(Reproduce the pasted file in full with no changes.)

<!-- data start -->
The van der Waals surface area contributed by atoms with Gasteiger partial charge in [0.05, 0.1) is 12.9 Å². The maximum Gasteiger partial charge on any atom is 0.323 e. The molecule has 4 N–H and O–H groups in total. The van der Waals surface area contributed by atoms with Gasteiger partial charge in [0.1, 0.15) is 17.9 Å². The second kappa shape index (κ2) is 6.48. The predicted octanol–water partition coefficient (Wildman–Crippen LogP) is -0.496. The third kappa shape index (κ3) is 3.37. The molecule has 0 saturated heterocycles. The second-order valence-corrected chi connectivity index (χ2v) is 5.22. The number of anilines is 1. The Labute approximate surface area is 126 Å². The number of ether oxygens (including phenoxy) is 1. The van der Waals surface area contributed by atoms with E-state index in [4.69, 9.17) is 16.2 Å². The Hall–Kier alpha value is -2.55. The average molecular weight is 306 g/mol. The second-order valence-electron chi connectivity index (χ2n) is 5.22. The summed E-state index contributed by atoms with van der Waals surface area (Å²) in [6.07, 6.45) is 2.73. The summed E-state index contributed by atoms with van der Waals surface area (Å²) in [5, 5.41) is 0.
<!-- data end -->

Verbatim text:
The van der Waals surface area contributed by atoms with Gasteiger partial charge in [0.05, 0.1) is 12.9 Å². The maximum Gasteiger partial charge on any atom is 0.323 e. The molecule has 4 N–H and O–H groups in total. The van der Waals surface area contributed by atoms with Gasteiger partial charge in [0.1, 0.15) is 17.9 Å². The second kappa shape index (κ2) is 6.48. The predicted octanol–water partition coefficient (Wildman–Crippen LogP) is -0.496. The third kappa shape index (κ3) is 3.37. The molecule has 0 saturated heterocycles. The second-order valence-corrected chi connectivity index (χ2v) is 5.22. The number of anilines is 1. The Labute approximate surface area is 126 Å². The number of ether oxygens (including phenoxy) is 1. The van der Waals surface area contributed by atoms with E-state index in [4.69, 9.17) is 16.2 Å². The Hall–Kier alpha value is -2.55. The average molecular weight is 306 g/mol. The second-order valence-electron chi connectivity index (χ2n) is 5.22. The summed E-state index contributed by atoms with van der Waals surface area (Å²) in [6.07, 6.45) is 2.73. The summed E-state index contributed by atoms with van der Waals surface area (Å²) in [5, 5.41) is 0.